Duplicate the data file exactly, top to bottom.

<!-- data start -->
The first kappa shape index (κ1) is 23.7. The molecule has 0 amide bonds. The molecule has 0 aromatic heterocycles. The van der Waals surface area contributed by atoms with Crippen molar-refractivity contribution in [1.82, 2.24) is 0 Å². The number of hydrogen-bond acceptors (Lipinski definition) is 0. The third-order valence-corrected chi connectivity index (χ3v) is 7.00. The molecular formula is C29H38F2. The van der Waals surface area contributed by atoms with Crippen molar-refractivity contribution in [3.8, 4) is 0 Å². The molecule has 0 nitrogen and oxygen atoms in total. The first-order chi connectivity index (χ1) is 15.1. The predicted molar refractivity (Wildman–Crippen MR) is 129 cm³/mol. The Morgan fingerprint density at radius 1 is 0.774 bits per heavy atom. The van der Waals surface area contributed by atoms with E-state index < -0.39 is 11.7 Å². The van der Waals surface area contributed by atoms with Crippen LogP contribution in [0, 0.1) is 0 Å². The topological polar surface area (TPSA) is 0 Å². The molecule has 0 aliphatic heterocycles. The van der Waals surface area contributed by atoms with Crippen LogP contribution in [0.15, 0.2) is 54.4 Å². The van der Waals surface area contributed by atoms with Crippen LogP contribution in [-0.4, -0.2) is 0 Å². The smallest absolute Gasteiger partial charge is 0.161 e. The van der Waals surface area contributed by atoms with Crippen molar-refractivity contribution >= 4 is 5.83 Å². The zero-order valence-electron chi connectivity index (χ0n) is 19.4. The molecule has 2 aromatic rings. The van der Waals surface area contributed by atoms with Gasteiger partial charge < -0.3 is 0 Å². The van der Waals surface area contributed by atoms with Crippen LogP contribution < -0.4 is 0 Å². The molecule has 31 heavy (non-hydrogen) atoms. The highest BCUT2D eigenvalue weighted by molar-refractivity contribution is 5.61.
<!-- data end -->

The first kappa shape index (κ1) is 23.7. The molecule has 0 amide bonds. The molecule has 0 aromatic heterocycles. The van der Waals surface area contributed by atoms with Crippen molar-refractivity contribution in [1.82, 2.24) is 0 Å². The number of hydrogen-bond acceptors (Lipinski definition) is 0. The third-order valence-corrected chi connectivity index (χ3v) is 7.00. The molecular formula is C29H38F2. The van der Waals surface area contributed by atoms with Crippen molar-refractivity contribution in [3.8, 4) is 0 Å². The molecule has 0 nitrogen and oxygen atoms in total. The first-order chi connectivity index (χ1) is 15.1. The predicted molar refractivity (Wildman–Crippen MR) is 129 cm³/mol. The Morgan fingerprint density at radius 1 is 0.774 bits per heavy atom. The van der Waals surface area contributed by atoms with E-state index < -0.39 is 11.7 Å². The van der Waals surface area contributed by atoms with Crippen LogP contribution in [0, 0.1) is 0 Å². The topological polar surface area (TPSA) is 0 Å². The molecule has 0 aliphatic heterocycles. The van der Waals surface area contributed by atoms with Crippen LogP contribution in [0.15, 0.2) is 54.4 Å². The van der Waals surface area contributed by atoms with Crippen LogP contribution in [-0.4, -0.2) is 0 Å². The smallest absolute Gasteiger partial charge is 0.161 e. The van der Waals surface area contributed by atoms with Crippen molar-refractivity contribution >= 4 is 5.83 Å². The zero-order valence-electron chi connectivity index (χ0n) is 19.4. The molecule has 2 aromatic rings. The van der Waals surface area contributed by atoms with Gasteiger partial charge < -0.3 is 0 Å². The van der Waals surface area contributed by atoms with Crippen LogP contribution < -0.4 is 0 Å². The molecule has 31 heavy (non-hydrogen) atoms. The highest BCUT2D eigenvalue weighted by molar-refractivity contribution is 5.61.